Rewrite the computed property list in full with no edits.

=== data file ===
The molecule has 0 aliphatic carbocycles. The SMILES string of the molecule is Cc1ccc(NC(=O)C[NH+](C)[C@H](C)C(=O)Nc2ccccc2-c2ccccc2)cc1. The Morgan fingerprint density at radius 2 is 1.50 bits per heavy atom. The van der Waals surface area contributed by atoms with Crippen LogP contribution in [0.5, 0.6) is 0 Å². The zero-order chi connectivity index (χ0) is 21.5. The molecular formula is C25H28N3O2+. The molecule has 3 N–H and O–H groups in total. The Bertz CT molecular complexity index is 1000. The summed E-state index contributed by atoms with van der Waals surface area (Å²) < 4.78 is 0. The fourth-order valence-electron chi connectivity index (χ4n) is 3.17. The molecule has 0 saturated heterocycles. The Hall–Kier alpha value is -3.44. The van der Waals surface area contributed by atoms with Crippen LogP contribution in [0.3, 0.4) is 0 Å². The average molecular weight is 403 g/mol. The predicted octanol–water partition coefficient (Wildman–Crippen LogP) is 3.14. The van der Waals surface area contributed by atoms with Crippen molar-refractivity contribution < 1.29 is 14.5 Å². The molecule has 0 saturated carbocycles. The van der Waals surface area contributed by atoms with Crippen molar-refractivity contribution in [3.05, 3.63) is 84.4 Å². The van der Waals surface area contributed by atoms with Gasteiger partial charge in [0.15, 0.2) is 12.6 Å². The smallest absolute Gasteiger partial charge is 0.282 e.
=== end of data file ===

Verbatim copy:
The molecule has 0 aliphatic carbocycles. The SMILES string of the molecule is Cc1ccc(NC(=O)C[NH+](C)[C@H](C)C(=O)Nc2ccccc2-c2ccccc2)cc1. The Morgan fingerprint density at radius 2 is 1.50 bits per heavy atom. The van der Waals surface area contributed by atoms with Crippen LogP contribution in [0.5, 0.6) is 0 Å². The zero-order chi connectivity index (χ0) is 21.5. The molecular formula is C25H28N3O2+. The molecule has 3 N–H and O–H groups in total. The Bertz CT molecular complexity index is 1000. The summed E-state index contributed by atoms with van der Waals surface area (Å²) < 4.78 is 0. The fourth-order valence-electron chi connectivity index (χ4n) is 3.17. The molecule has 0 saturated heterocycles. The Hall–Kier alpha value is -3.44. The van der Waals surface area contributed by atoms with Crippen LogP contribution in [0.3, 0.4) is 0 Å². The average molecular weight is 403 g/mol. The predicted octanol–water partition coefficient (Wildman–Crippen LogP) is 3.14. The van der Waals surface area contributed by atoms with Crippen molar-refractivity contribution < 1.29 is 14.5 Å². The molecule has 0 saturated carbocycles. The van der Waals surface area contributed by atoms with Crippen molar-refractivity contribution in [3.05, 3.63) is 84.4 Å². The van der Waals surface area contributed by atoms with Gasteiger partial charge in [0.15, 0.2) is 12.6 Å². The smallest absolute Gasteiger partial charge is 0.282 e.